Steve Pfarrer writes of how Leonardo Drew uses wood, paper, metal, animals hides, and many other materials to create large-scale installations and sculptures reflecting his interest in the weathering effects of time, or what he calls “the echoes of evolution … life, death, regeneration.”
“Frequently the Woods are Pink” is the first-ever show to focus on her distinct printmaking process. The exhibition highlights projects produced with her longtime publisher Durham Press, which is co-owned by master printer Jean-Paul (J.P.) Russell, who also worked with Andy Warhol.
Mike Allen of the Taubman Museum of Art’s newest banner exhibitions, POP Power from Warhol to Koons: Masterworks from the Collections of Jordan D. Schnitzer and His Family Foundation. The show illustrates the ascendancy of pop art using 118 works by 14 artist.
The artists include Warhol, Roy Lichtenstein, Robert Indiana, Keith Haring, Takashi Murakami, Damien Hirst, and Jeff Koons.
Lindsay Cayne wrote of the Pop Power from Warhol to Koons exhibit, which recently opened at the Taubman Museum of Art.
"Instead of getting on a plane and having to go to New York to the Modern Museum of Art, you can just walk a few steps down the street and come to the Taubman museum and you'll see the greatest artists of our time," Jordan Schnitzer, President of the Jordan Schnitzer Family Foundation and the collector behind Taubman's new display, said.
Deborah Vankin walked through the I Will Not Make Any More Boring Art: Prints by John Baldessari, from the Collections of Jordan D. Schnitzer and His Family Foundation will be exhibited at the Laguna Art Museum with Jordan Schnitzer listening to him speak about much of Baldessari’s work, “We see all the pictures in the magazines, Vanity Fair, the New Yorker, the fashion shows. If we think about that and how we react, it’s either: ‘Oh, my God, this is the excesses of society,’ or on the other hand, it’s intriguing. You wonder: ‘Who gets to sit there? What are they thinking?’ What John does is, he blocks all the faces — and it drives us crazy. If there’s a theme about his work that I like, it’s that he grabs you. You can’t walk by these and not stop to look.”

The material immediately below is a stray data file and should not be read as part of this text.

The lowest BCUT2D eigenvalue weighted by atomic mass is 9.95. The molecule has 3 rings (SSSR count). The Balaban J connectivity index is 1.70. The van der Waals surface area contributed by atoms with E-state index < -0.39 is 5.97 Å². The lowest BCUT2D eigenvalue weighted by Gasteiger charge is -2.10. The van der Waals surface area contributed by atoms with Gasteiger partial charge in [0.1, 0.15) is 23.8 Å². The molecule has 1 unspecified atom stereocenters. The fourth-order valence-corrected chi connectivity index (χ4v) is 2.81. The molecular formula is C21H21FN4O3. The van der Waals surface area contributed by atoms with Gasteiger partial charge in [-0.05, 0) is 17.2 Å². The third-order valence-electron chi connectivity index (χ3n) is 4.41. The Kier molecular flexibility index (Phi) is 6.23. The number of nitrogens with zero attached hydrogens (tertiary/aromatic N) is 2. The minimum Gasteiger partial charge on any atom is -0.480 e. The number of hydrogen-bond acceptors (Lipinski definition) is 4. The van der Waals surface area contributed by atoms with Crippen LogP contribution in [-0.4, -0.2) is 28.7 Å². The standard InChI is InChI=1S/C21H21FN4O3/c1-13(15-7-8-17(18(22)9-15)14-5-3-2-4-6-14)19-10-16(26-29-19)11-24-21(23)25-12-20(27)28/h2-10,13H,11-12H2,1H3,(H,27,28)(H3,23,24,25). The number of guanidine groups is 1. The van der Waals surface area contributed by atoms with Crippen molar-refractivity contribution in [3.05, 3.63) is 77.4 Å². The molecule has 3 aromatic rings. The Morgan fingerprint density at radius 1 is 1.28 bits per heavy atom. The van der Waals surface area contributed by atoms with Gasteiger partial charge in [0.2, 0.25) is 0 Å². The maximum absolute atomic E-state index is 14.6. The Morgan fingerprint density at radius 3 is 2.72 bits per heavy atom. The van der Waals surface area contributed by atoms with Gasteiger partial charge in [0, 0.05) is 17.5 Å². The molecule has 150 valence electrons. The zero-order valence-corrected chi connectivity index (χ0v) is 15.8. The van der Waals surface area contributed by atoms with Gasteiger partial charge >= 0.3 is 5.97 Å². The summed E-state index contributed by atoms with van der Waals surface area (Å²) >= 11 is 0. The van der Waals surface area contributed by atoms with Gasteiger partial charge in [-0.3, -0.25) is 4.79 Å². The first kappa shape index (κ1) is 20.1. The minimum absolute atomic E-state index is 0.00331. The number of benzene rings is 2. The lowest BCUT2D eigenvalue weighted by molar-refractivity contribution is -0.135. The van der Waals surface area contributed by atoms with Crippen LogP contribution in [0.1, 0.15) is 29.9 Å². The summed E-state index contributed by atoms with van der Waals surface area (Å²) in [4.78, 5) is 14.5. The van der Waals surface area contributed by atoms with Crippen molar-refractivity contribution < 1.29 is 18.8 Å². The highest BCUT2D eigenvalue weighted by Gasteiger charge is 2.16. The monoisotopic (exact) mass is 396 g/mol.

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Louis Bourgeois spent her life creating and is recognized as one of the most influential artists of the 20th century. “Louise Bourgeois: Ode to Forgetting” focuses on prints and textile works she made in her 80s and 90s.
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Edward Goldman hosts an art talk, and for this episodes discussed John Baldessari’s ability grasp the audience through the sense of humor and and criticism Baldessari gives his compositions.
Richard Chang writes of “I Will Not Make Any More Boring Art: Prints by John Baldessari from the Collections of Jordan D. Schnitzer and His Family Foundation”, which is open through September 22.
Baldessari “is one of the most important artists of our time,” Schnitzer said in an interview. “The ideas that come to him at first blush seem crazy, but he makes these works that are brilliant.
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Mel Bochner - Enough Said brings together a body of works that challenge audiences to reflect on the nature and structure of everyday language. Curated by Bruce Guenther, developed an exhibit exploring language as image and idea through Bochner’s long-held interest in complex printmaking techniques.
“Mel Bochner is one of the most important conceptual artists of our time! His word art makes us smile, laugh, frown, and jeer – but always forces us to think,” comments Jordan D. Schnitzer. “He seduces us with emotions, words, and phrases that we all have used. Whether we laugh or frown experiencing his art, we are forever moved.”
Jenny Holzer: The Power of Words at College of the Desert’s Marks Gallery. The exhibition featured prints and electronic sculptures from the collection of Jordan Schnitzer and the Schnitzer Family Foundation.
More than 50 works of art by prolific, world-renowned artist Jenny Holzer is a parallel program of Desert X, the international site-specific art exhibition taking place throughout the Coachella Valley.